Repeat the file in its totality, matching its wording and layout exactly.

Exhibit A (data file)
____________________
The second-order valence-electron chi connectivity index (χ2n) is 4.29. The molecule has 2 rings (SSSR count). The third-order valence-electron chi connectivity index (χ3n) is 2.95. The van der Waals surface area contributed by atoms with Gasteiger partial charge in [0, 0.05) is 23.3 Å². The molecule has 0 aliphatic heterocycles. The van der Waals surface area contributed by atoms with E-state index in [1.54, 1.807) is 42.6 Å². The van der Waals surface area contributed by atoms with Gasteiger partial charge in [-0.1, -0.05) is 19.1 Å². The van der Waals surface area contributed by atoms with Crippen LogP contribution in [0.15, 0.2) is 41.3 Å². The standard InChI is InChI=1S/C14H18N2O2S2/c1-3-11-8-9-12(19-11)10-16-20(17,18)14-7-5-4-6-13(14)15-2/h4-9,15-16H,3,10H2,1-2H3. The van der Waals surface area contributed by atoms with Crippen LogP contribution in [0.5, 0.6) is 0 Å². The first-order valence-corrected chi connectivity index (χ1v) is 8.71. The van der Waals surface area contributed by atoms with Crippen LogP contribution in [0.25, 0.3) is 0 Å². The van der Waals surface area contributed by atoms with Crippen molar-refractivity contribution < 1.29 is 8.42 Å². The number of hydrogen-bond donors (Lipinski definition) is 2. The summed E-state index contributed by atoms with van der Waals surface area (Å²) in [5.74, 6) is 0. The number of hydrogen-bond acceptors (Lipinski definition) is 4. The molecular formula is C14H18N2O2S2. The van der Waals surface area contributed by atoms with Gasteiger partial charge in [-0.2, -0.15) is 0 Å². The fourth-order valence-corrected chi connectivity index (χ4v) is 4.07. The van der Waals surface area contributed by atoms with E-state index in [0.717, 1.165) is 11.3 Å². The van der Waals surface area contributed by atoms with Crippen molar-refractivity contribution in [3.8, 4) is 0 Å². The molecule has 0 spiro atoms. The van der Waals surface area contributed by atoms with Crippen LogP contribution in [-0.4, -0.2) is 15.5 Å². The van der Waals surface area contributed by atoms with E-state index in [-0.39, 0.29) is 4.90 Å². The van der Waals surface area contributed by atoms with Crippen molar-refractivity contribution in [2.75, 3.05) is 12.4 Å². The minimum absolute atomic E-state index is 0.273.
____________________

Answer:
The second-order valence-electron chi connectivity index (χ2n) is 4.29. The molecule has 2 rings (SSSR count). The third-order valence-electron chi connectivity index (χ3n) is 2.95. The van der Waals surface area contributed by atoms with Gasteiger partial charge in [0, 0.05) is 23.3 Å². The molecule has 0 aliphatic heterocycles. The van der Waals surface area contributed by atoms with E-state index in [1.54, 1.807) is 42.6 Å². The van der Waals surface area contributed by atoms with Gasteiger partial charge in [-0.1, -0.05) is 19.1 Å². The van der Waals surface area contributed by atoms with Crippen LogP contribution in [0.15, 0.2) is 41.3 Å². The standard InChI is InChI=1S/C14H18N2O2S2/c1-3-11-8-9-12(19-11)10-16-20(17,18)14-7-5-4-6-13(14)15-2/h4-9,15-16H,3,10H2,1-2H3. The van der Waals surface area contributed by atoms with Crippen LogP contribution in [0.5, 0.6) is 0 Å². The first-order valence-corrected chi connectivity index (χ1v) is 8.71. The van der Waals surface area contributed by atoms with Crippen LogP contribution in [0.25, 0.3) is 0 Å². The van der Waals surface area contributed by atoms with Crippen molar-refractivity contribution < 1.29 is 8.42 Å². The number of hydrogen-bond donors (Lipinski definition) is 2. The summed E-state index contributed by atoms with van der Waals surface area (Å²) in [5.74, 6) is 0. The number of hydrogen-bond acceptors (Lipinski definition) is 4. The molecular formula is C14H18N2O2S2. The van der Waals surface area contributed by atoms with Gasteiger partial charge in [-0.2, -0.15) is 0 Å². The fourth-order valence-corrected chi connectivity index (χ4v) is 4.07. The van der Waals surface area contributed by atoms with E-state index in [0.717, 1.165) is 11.3 Å². The van der Waals surface area contributed by atoms with Crippen molar-refractivity contribution in [3.8, 4) is 0 Å². The molecule has 0 spiro atoms. The van der Waals surface area contributed by atoms with Crippen LogP contribution in [-0.4, -0.2) is 15.5 Å². The van der Waals surface area contributed by atoms with E-state index in [-0.39, 0.29) is 4.90 Å². The van der Waals surface area contributed by atoms with Crippen molar-refractivity contribution in [2.75, 3.05) is 12.4 Å². The minimum absolute atomic E-state index is 0.273.